Well it looks as though Steven Milloy is taking a page out of he infamous Kent “Prisoner #06452-017” Hovind’s playbook and offering up a Anthropogenic Global Warming Denial version of the Hovind $250,000 Challenge. (Here a link to the TalkOrigins.org page on the ridiculous audacity of Kent Hovind’s $250,000 Offer.)
Milloy is now giving us The Ultimate Global Warming Challenge:
I see this as just a desperation Hail Mary Pass publicity stunt from one of the leading Global Warming Deniers out there in debate over whether global warming is anthropogenic in origin debate. It just another one of The Stupid Things Partisans Sometimes Say and Do.
In much the same way that Hovind’s Challenge gives creationists something to cling too I think The Ultimate Global Warming Challenge will give the Global Warming Deniers that are still aroundsomething to hang on too. What we are going to hear now is desparate Global Warming Deniers without a logic arguement to stand on citing that no one has ever won The Ultimate Global Warming Challenge.
And no one probably ever will.
As Naomi Oreskes (a Professor of History and Science Studies at the University of California San Diego) is quoted saying in the online article Global Warming: How Do Scientists Know They’re Not Wrong? :
Best predictor wins
Contrary to popular parlance, science can never truly "prove" a theory. Science simply arrives at the best explanation of how the world works.
Global warming can no more be "proven" than the theory of continental drift, the theory of evolution or the concept that germs carry diseases.
"All science is fallible," Oreskes told LiveScience. "Climate science shouldn’t be expected to stand up to some fantasy standard that no science can live up to."
Instead, a variety of methods and standards are used to evaluate the viability of different scientific explanations and theories.
One such standard is how well a theory predicts the outcome of an event, and climate change theory has proven to be a strong predictor.
The effects of putting massive amounts of carbon dioxide in the air were first predicted in 1896 by Swedish chemist Svante Arrhenius.
Noted oceanographer Roger Revelle’s 1957 predictions that carbon dioxide would build up in the atmosphere and cause noticeable changes by the year 2000 have been borne out by numerous studies, as has Princeton climatologist Suki Manabe’s 1980 prediction that the Earth’s poles would be first to see the effects of global warming.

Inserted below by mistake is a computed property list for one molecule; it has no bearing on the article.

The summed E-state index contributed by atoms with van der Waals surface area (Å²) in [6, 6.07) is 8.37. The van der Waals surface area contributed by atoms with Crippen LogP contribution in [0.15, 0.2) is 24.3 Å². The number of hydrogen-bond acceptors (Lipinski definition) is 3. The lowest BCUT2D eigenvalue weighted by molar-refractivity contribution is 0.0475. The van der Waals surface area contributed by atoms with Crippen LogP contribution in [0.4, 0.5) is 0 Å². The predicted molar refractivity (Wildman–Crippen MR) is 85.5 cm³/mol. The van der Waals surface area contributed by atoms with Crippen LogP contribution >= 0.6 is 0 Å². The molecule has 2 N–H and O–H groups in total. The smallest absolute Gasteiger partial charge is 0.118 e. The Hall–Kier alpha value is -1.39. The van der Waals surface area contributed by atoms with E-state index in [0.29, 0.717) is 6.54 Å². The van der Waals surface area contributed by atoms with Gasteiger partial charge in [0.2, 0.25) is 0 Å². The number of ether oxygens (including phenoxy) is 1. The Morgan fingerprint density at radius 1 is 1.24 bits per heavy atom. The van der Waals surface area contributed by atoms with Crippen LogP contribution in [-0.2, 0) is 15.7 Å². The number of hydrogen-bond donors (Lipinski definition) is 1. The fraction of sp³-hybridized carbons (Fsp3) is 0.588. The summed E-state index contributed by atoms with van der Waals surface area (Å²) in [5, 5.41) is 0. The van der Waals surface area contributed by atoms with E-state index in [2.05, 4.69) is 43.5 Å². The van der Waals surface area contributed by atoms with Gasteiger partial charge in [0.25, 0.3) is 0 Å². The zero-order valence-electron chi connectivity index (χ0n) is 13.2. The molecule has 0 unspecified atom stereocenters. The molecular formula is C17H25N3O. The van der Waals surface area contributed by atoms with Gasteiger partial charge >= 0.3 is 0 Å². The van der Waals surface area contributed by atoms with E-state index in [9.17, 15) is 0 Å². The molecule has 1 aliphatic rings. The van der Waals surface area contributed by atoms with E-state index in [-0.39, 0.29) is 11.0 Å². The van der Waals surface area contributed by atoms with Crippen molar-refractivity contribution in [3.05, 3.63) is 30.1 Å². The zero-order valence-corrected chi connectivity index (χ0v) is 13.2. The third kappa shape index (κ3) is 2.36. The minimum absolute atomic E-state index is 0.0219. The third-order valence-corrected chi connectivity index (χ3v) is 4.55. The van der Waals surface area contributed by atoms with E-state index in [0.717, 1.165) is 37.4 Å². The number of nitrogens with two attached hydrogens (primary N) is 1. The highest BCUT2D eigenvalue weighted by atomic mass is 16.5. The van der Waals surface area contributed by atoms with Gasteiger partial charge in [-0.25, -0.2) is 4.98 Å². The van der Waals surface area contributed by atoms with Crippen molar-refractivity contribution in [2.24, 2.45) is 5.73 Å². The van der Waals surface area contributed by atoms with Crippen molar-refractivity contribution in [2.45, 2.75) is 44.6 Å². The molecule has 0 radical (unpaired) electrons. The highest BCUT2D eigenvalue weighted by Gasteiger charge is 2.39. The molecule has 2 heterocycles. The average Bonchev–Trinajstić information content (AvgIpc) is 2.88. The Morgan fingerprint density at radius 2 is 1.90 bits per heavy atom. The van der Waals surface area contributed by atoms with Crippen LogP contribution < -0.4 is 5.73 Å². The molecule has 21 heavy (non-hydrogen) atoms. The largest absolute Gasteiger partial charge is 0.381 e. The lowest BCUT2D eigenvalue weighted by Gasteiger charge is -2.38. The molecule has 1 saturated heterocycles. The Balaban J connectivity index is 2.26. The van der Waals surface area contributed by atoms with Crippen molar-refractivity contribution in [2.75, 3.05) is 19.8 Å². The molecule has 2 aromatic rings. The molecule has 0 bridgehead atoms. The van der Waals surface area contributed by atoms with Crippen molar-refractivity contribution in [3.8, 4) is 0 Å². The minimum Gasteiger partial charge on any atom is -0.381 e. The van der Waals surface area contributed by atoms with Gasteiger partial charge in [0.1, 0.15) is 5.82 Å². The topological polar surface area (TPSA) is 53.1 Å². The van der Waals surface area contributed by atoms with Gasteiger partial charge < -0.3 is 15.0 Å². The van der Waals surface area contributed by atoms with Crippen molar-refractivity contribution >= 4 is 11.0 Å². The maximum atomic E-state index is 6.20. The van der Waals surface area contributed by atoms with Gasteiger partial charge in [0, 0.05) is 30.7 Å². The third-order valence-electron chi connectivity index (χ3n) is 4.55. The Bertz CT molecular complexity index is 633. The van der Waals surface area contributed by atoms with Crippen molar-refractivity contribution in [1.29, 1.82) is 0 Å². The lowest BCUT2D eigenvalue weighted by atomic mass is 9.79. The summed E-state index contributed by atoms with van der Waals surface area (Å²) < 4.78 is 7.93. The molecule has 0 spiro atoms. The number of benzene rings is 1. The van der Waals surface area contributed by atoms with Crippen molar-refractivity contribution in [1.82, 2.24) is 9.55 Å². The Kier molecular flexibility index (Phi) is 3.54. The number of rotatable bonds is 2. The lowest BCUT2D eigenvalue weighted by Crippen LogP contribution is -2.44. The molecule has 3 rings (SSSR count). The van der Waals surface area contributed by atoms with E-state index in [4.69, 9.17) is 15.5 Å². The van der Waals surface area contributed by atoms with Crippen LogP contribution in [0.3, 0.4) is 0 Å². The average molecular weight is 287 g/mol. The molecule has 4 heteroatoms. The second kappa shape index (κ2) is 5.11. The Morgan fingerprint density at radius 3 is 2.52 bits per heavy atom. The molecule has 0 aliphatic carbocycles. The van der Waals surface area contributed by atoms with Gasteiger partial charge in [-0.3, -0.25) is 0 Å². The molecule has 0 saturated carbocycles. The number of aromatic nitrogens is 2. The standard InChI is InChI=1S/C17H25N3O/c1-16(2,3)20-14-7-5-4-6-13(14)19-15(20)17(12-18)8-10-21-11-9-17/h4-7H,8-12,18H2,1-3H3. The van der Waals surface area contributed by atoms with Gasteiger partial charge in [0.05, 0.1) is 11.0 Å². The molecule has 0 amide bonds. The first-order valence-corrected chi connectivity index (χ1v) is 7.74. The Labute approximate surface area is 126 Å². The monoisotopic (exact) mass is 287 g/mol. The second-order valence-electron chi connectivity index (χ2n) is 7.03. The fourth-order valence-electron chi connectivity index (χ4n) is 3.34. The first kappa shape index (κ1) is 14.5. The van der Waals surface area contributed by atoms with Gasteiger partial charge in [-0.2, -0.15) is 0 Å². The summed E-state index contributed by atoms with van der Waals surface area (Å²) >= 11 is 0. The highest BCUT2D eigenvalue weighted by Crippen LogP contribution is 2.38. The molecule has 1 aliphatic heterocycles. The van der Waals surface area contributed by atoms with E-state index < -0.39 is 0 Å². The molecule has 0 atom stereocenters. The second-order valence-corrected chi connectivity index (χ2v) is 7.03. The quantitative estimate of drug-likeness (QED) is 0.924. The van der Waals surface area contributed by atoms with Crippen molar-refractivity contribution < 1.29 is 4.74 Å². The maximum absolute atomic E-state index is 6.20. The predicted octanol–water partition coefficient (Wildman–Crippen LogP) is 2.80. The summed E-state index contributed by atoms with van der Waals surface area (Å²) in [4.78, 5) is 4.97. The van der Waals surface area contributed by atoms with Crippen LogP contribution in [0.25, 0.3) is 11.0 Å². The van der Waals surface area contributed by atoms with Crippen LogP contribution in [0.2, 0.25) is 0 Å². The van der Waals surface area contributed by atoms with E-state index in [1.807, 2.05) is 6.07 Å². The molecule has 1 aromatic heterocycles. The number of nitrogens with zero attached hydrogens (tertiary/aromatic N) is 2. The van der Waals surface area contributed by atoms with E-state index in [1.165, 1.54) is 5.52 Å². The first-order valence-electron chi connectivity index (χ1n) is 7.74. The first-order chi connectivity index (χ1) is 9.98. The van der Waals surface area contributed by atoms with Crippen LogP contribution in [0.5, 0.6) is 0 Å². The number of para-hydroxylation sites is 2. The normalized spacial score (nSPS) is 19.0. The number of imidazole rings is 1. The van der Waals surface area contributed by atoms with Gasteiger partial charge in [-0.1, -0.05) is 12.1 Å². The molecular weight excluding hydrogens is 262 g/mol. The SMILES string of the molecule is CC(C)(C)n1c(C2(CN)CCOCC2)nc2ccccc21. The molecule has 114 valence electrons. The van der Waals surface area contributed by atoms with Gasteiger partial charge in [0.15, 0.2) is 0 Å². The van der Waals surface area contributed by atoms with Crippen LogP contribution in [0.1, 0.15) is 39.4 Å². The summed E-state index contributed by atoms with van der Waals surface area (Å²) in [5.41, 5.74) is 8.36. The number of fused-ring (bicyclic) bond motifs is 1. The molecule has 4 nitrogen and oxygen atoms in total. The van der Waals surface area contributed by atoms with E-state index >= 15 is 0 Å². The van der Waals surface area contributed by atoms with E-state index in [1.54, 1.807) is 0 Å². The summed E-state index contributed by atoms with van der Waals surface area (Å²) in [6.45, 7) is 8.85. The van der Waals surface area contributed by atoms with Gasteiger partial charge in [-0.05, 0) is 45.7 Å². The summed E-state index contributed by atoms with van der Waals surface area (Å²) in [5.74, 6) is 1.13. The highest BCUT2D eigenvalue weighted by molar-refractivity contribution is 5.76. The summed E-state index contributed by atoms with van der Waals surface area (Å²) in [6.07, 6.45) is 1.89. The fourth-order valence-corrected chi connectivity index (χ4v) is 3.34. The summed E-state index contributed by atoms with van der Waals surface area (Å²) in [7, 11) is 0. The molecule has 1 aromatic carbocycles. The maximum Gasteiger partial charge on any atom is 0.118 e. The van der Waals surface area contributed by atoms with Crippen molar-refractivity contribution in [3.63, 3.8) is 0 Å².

In 1988, NASA climatologist James Hansen outlined three scenarios of how the global average temperature might rise over the next 30 years. Nearly 20 years later, the observed rise has followed his medium-range scenario with high accuracy.
Hansen’s model predictions are "a shining example of a successful prediction in climate science," said climatologist Michael Mann of Pennsylvania State University.
Schmidt says that predictions by those who doubted global warming have failed to come true.
"Why don’t you trust a psychic? Because their predictions are wrong," he told LiveScience. "The credibility goes to the side that gets these predictions right."
In another article on the LiveScience.com website, Global Warming or Just Hot Air? A Dozen Different Views, Naomi Oreskes is again quoted as having said in an editorial piece in The Washington Post in 2004:
"Many people have the impression that there is significant scientific disagreement about global climate change. It’s time to lay that misapprehension to rest. There is a scientific consensus on the fact that Earth’s climate is heating up and human activities are part of the reason. We need to stop repeating nonsense about the uncertainty of global warming and start talking seriously about the right approach to address it.
"The basic picture is clear, and some changes are already occurring. A new report by the Arctic Climate Impact Assessment-a consortium of eight countries, including Russia and the United States-now confirms that major changes are taking place in the Arctic, affecting both human and non-human communities, as predicted by climate models."
I think that Oreskes saying "We need to stop repeating nonsense about the uncertainty of global warming and start talking seriously about the right approach to address it" sums it up. The scientific debate is on global warming being real and anthropogenic in origin is over in much the same way as the scientific debate on creationism is too. Of what debate still remains 99% of it comes from politically aligned or motivated organizations (such as CEI, Heartland, Steven Milloy of JunkScience.com etc etc.) and not the scientific community. We need to stop all this partisan Baghdad Bob ranting on the right and shift the debate to just what to do about it.